Obama rattles saber at Pakistan —again
Oops, he did it again. While it has gone largely unnoticed in US media coverage, press outlets on the subcontinent are noting (with trepidation or glee) alarmingly bellicose comments by Barack Obama at the Austin Democratic presidential debate Feb. 21 broaching military intervention in Pakistan—an idea being viewed with growing seriousness in elite circles. Here's a selection of quotes from the supposedly dovish candidate assembled (with trepidation) by Pakistan's Daily Times Feb. 23, and (with barely disguised glee) by the India's The Hindu Feb. 22:
"On the question of Pakistan, we just had an election there. But I have said very clearly that we have put all our eggs in the Musharraf basket. That was a mistake. We should be going after al-Qaeda and making sure that Pakistan is serious about hunting down terrorists, as well as expanding democracy."
"My number one job as president will be to keep the American people safe. I will do whatever is required to accomplish that. I will not hesitate to act against those that would do America harm."
Here's how the official trancript from the International Herald Tribune rendered the quote (in response to a question on whether he is ready to be commander-in-chief):
[M]y number one job as president will be to keep the American people safe. And I will do whatever is required to accomplish that, and I will not hesitate to act against those that would do America harm.
Now, that involves maintaining the strongest military on earth... But it also means using our military wisely. And on what I believe was the single most important foreign policy decision of this generation -- whether or not to go to war in Iraq -- I believe I showed the judgment of a commander in chief. I think that Senator Clinton was wrong in her judgments on that. (Applause.)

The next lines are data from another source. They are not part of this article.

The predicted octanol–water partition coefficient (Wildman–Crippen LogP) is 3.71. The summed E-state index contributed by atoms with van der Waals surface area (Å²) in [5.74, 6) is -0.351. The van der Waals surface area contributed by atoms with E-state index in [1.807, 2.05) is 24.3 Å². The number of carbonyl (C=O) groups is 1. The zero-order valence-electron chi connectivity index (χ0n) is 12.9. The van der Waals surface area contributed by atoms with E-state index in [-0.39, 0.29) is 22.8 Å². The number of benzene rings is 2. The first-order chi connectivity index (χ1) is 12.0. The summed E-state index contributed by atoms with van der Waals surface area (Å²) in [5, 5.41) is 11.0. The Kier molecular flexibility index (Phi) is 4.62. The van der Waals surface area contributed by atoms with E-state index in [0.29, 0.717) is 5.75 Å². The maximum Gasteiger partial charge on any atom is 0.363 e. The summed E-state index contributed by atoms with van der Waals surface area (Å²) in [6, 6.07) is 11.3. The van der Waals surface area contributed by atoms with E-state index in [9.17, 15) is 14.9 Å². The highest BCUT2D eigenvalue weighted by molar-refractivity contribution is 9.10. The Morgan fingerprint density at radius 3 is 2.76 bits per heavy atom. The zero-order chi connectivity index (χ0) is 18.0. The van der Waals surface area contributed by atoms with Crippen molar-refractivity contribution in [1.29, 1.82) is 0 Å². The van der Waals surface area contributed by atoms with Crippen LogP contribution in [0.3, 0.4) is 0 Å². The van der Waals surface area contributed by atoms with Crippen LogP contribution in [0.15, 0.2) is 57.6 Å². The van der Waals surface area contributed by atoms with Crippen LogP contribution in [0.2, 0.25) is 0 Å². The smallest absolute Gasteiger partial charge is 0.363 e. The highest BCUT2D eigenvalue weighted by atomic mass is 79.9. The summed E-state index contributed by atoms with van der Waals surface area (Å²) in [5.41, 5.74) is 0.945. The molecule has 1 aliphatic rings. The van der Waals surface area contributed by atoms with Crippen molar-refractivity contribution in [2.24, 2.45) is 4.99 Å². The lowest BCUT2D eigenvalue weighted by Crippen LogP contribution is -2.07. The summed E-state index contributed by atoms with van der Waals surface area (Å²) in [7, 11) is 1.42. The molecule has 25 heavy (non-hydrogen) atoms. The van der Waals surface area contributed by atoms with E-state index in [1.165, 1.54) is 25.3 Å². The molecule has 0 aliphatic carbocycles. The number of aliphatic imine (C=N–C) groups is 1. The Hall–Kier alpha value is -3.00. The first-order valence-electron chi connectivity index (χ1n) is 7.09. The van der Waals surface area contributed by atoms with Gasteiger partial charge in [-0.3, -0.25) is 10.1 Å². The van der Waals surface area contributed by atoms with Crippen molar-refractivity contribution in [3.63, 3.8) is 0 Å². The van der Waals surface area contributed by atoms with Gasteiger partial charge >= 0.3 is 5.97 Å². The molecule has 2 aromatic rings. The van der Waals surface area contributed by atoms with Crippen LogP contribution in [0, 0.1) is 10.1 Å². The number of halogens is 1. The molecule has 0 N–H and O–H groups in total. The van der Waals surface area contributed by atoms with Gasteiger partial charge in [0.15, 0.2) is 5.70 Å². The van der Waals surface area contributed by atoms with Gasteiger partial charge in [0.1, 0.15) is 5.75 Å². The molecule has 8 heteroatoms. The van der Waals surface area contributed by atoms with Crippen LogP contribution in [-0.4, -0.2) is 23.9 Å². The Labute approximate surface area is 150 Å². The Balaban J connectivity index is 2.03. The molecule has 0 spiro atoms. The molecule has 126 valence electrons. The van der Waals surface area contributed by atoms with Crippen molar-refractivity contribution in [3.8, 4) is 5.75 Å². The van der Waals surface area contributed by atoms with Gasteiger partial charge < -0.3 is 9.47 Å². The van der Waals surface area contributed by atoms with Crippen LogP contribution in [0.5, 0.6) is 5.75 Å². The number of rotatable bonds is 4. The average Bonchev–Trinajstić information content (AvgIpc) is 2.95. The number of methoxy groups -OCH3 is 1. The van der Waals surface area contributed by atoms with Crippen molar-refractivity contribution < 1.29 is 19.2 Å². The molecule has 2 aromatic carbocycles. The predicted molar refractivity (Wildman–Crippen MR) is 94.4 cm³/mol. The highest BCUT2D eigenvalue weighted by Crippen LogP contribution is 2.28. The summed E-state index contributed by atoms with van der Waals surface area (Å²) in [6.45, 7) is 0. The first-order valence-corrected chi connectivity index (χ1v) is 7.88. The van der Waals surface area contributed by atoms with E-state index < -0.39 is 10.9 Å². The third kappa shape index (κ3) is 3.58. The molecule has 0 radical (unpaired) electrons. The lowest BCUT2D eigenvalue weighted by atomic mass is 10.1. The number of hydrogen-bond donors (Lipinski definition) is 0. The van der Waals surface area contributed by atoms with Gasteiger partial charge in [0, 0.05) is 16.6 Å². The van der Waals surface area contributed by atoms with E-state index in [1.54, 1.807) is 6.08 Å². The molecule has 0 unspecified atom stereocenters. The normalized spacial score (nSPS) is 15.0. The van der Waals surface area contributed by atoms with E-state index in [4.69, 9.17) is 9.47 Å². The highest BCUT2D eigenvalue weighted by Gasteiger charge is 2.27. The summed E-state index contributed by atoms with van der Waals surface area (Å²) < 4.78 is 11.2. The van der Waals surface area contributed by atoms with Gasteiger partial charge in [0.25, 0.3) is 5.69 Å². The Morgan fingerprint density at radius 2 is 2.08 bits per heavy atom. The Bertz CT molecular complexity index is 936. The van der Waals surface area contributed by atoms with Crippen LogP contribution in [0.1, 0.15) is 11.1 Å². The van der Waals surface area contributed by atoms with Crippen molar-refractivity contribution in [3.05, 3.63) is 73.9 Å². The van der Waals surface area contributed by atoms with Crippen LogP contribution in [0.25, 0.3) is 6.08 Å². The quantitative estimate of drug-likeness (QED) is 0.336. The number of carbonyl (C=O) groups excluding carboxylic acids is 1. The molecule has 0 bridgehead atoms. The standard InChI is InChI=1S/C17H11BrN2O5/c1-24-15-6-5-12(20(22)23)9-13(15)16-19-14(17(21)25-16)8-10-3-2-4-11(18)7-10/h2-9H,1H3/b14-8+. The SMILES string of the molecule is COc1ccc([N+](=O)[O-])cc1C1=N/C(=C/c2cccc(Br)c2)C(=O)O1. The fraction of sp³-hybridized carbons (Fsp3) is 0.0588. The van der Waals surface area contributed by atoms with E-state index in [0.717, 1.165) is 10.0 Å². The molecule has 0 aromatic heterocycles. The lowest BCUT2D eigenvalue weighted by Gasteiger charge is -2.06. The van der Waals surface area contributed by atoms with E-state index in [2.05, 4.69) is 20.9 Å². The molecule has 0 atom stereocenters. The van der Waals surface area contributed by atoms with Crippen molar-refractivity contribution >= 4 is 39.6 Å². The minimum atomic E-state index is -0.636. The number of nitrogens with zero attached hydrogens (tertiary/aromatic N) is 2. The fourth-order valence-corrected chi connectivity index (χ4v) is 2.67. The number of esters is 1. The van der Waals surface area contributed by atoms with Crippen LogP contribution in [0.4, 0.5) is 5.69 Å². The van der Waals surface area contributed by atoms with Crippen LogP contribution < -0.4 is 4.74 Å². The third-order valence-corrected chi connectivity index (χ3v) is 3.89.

Now, that has consequences. That has significant consequences because it has diverted attention from Afghanistan, where al Qaeda, that killed 3,000 Americans, are stronger now than at any time since 2001...
On the question of Pakistan, which Senator Clinton just raised, we just had an election there, but I've said very clearly that we have put all our eggs in the Musharraf basket. That was a mistake. We should be going after al Qaeda and making sure that Pakistan is serious about hunting down terrorists as well as expanding democracy, and I was right about that.
On the issues that have come up, that a commander in chief is going to have to make decisions on, I have shown the judgment to lead. That is the leadership that I want to show when I'm president of the United States. (Cheers, applause.)
So, while (legitimately) calling out Clinton over her support of the illegal unilateral aggression in Iraq, Obama calls instead for illegal unilateral aggression in Pakistan. OK, this could be Zbigniew Brzezinski talking (not that that lets Obama off the hook), and there is just enough wiggle room for ambiguity here. But it's pretty clear what he means in light of his speech last summer at the Woodrow Wilson International Center for Scholars in DC, in which he said (Chicago Tribune, Aug. 2, 2007):
I understand that President Musharraf has his own challenges. But let me make this clear. There are terrorists holed up in those mountains who murdered 3,000 Americans. They are plotting to strike again... If we have actionable intelligence about high-value terrorist targets and President Musharraf will not act, we will.
The timing of Obama's comments is also ominous. The New York Times reported Feb. 22 that last month the Bush administration reached a "quiet understanding" with the Musharraf regime that "allowed an increase in the number and scope of patrols and strikes by armed Predator surveillance aircraft launched from a secret base in Pakistan—a far more aggressive strategy to attack Al Qaeda and the Taliban than had existed before. But since opposition parties emerged victorious from the parliamentary election early this week, American officials are worried that the new, more permissive arrangement could be choked off in its infancy."
If a US break with Musharraf and/or a real democratic opening in Pakistan merely pave the way for unilateral US or NATO aggression, we could be going very quickly from the frying pan to the fire. It would be a bitter irony if it happens under a new president so many are now supporting because of his ostensible anti-war creds...